1. Dany Heatley, Anaheim Ducks -- For a guy who opened the playoffs as a healthy scratch last spring, this is about as good an opportunity as you can ask for. The veteran forward signed a one-year contract worth $1 million with the Ducks this summer, and it's a low-risk gamble by Anaheim general manager Bob Murray. The Ducks would love to find a permanent winger to play with Ryan Getzlaf and Corey Perry, and Heatley immediately got that opportunity to start the preseason (but then suffered a groin injury that will keep him out at least a week). There's reason to believe he can rekindle his game with Anaheim's top line. For one, he's playing with two of the best players in the world and there's a track record of success together with Team Canada in the world championships. On the flip side, Heatley scored only 12 goals last season in 76 games and was a minus-18. His possession numbers were awful, with the Wild controlling only 44.5 percent of even strength shot attempts when he was on the ice -- something the Ducks should be wary of, considering their own deficiencies in that department. Heatley showed life in the playoffs after he drew into the lineup, with six points in 11 games, production the Ducks noticed while scouting the series against Colorado.
2. Devin Setoguchi, Calgary Flames -- Like Heatley, Setoguchi's career stalled after leaving San Jose. In his final season with the Sharks, a then 24-year-old Setoguchi had 22 goals and 41 points in 2010-11. Solid production. He hasn't cracked 20 goals since and had only 11 last season in Winnipeg. Calgary offered him a lifeline this summer with a one-year deal worth $750,000, and early indications are that his conditioning is better than it was in the past. He's a guy ready to stop the career free-fall, a career that peaked with 31 goals in his first full NHL season (2008-09). Some of Setoguchi's issues have been self-inflicted, but he also didn't get a lot of breaks last season. His PDO, which is a shooting percentage metric, was just .982 last season, which suggests he didn't have a lot of luck. The Jets shot only 5.92 percent at even strength when he was on the ice, which doesn't help the point totals. He still has a good shot and, if he fills some of the power-play void created by Mike Cammalleri's departure, a bounce-back season could be coming.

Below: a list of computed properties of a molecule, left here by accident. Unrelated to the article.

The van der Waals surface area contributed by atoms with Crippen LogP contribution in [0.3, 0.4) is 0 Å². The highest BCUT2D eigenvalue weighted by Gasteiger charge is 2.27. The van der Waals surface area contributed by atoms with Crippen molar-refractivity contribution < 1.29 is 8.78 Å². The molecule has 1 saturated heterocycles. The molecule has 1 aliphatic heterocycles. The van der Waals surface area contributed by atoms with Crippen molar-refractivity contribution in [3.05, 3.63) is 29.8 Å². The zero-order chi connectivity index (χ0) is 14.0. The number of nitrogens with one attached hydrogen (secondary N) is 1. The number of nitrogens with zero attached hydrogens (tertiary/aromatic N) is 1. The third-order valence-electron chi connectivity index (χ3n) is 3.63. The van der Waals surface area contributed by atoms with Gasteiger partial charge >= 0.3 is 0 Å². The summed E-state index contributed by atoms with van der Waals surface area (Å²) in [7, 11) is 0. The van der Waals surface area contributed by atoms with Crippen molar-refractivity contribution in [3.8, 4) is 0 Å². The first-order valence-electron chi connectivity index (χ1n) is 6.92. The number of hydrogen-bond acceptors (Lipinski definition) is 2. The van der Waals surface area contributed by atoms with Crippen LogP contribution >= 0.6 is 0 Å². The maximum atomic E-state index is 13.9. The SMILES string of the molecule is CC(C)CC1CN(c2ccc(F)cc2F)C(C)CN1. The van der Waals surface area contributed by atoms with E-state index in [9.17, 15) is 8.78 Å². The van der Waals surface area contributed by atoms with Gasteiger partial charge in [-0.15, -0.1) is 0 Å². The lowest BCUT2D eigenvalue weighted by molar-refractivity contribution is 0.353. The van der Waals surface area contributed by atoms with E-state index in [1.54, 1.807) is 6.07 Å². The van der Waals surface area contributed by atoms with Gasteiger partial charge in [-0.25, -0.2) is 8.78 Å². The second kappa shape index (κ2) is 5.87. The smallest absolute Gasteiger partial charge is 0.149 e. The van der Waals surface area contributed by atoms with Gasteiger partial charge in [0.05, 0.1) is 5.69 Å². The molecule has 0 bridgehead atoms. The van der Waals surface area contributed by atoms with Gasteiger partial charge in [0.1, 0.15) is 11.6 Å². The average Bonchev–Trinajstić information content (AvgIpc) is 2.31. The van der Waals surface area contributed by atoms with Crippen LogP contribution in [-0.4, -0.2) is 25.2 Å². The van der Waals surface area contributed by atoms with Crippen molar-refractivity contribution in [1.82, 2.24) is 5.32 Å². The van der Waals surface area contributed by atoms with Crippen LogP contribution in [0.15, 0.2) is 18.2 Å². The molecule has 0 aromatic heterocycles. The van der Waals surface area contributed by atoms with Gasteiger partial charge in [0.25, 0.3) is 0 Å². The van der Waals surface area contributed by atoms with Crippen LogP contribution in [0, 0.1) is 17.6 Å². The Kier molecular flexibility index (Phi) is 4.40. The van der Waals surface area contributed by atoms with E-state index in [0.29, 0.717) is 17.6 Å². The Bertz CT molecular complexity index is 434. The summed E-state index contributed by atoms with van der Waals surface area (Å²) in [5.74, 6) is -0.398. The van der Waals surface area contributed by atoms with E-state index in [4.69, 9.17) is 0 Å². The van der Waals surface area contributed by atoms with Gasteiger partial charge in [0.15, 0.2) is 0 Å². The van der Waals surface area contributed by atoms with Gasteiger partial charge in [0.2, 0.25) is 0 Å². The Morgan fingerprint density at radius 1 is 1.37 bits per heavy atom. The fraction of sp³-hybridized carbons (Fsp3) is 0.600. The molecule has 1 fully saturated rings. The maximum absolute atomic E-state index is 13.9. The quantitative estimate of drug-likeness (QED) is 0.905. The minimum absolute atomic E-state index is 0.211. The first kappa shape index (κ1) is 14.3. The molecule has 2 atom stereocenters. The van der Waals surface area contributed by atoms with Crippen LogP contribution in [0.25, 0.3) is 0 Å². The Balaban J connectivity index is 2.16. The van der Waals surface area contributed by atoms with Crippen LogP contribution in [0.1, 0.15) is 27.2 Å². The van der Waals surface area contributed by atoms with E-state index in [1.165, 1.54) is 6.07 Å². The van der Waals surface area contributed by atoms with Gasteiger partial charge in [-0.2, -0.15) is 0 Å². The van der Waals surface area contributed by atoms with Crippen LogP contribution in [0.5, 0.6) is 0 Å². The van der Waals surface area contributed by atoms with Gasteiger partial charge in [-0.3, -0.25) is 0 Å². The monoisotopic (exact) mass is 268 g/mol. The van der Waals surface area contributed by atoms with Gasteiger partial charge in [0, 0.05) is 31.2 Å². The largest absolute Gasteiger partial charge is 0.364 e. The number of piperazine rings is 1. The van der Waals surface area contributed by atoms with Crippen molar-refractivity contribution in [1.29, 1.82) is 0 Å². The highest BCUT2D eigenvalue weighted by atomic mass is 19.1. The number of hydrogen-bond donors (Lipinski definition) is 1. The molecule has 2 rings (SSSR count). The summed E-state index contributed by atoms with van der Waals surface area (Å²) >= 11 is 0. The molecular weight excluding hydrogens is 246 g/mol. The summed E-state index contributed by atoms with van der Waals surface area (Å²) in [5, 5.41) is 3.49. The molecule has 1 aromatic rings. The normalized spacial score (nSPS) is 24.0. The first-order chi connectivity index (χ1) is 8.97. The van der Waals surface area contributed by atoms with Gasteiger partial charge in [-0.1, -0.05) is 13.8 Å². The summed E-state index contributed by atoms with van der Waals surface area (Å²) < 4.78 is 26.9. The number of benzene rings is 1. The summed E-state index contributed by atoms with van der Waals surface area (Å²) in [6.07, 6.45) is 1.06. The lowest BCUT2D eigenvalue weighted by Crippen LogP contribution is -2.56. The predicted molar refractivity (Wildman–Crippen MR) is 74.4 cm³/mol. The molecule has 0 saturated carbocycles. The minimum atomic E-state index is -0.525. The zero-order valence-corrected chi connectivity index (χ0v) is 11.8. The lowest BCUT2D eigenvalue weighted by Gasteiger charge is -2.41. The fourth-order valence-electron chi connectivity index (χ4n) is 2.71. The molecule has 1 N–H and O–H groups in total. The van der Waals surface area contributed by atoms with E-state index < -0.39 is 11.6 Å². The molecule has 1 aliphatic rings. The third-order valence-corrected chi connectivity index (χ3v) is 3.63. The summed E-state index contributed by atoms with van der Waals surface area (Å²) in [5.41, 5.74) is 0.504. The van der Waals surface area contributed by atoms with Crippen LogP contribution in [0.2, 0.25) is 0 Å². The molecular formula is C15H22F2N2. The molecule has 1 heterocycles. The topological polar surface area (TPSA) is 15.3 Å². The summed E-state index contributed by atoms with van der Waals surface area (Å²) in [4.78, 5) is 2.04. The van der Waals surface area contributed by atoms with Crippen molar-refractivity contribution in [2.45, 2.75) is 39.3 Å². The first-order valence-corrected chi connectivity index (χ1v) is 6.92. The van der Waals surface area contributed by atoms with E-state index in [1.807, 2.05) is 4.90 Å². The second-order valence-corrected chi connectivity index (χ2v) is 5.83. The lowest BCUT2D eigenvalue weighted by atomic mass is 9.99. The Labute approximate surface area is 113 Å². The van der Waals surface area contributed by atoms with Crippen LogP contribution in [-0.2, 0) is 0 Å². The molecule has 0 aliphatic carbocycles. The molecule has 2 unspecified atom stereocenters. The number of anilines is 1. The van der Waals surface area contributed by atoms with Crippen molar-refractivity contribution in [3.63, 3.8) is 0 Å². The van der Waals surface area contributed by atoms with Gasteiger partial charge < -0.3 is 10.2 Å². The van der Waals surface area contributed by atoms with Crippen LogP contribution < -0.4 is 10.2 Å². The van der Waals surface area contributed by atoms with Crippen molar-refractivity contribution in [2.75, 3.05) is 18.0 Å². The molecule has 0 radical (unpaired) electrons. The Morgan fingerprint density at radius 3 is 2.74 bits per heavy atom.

3. David Booth, Toronto Maple Leafs -- The Leafs hopes they've found another Mason Raymond on their hands in the C.S. Lewis-quoting, airplane-flying hunter Booth. And perhaps they have. Injuries filled his time in Vancouver and he hasn't played a full 82-game season since 2010-11; things aren't getting off on the right foot as he suffered a foot fracture in preseason that is expected to keep him out at least four weeks. He comes to Toronto newly married and in a good place physically. The former Michigan State Spartan put up strong possession numbers last season in Vancouver, with the Canucks controlling 51.9 percent of the even-strength shot attempts when he was on the ice. He managed that even while starting only 45 percent of his shifts in the offensive zone. It's a low-risk signing, and at 29, Booth should have a few good years left.
4. Evgeni Nabokov, Tampa Bay Lightning -- General managers don't seem to have a big appetite to spend money on older goalies whose best years are in the past. Martin Brodeur, one of the best to ever play the game, can't find work. Ilya Bryzgalov is on a tryout in Minnesota, and Tim Thomas kind of just disappeared somewhere. Nabokov has seen his numbers decline every season since leaving the Sharks. With the Islanders, his save percentage started at .914 in 2011-12, dropped to .910 the following season and finally fell to .905 last season in 40 games. The Islanders saw enough, revamping their goaltending this offseason by bringing in Jaroslav Halak and Chad Johnson. The move to Tampa on a one-year deal figures to mean a dramatic cut in workload, which is probably a good thing at this point in Nabokov's career. He provides veteran insurance in case of a Ben Bishop injury, but barring that, Bishop will get a majority of the work. If Nabokov struggles at all, the Lightning have organizational talent and depth in goal with the ultra-talented Andrei Vasilevski and Latvian Olympic hero Kristers Gudlevskis waiting for opportunity.
5. Mike Ribeiro, Nashville Predators -- It's never a good sign when a team that isn't overflowing with offense and operates on a budget would pay a potential playmaker to not to be around. That was the situation with Coyotes management and Ribeiro when off-ice issues ended his time in the desert only one year after he signed a four-year contract worth $22 million. The Predators, in an attempt to keep up with Western Conference rivals, bolstered themselves down the middle with short-term signings of veteran centers Ribeiro, Derek Roy and Olli Jokinen. Of the three, Ribeiro might be in the best position to put up strong numbers. GM David Poile spent a couple of days getting to know Ribeiro personally before officially bringing him aboard in Nashville after liking what he heard. Despite how it all went down in Arizona, Ribeiro's former coach still believes in him. "He's in a good spot right now," Coyotes coach Dave Tippett told ESPN.com. "You take his passing ability with Shea Weber standing there with his stick in the back and you know James Neal is going to shoot the puck. That could be really good."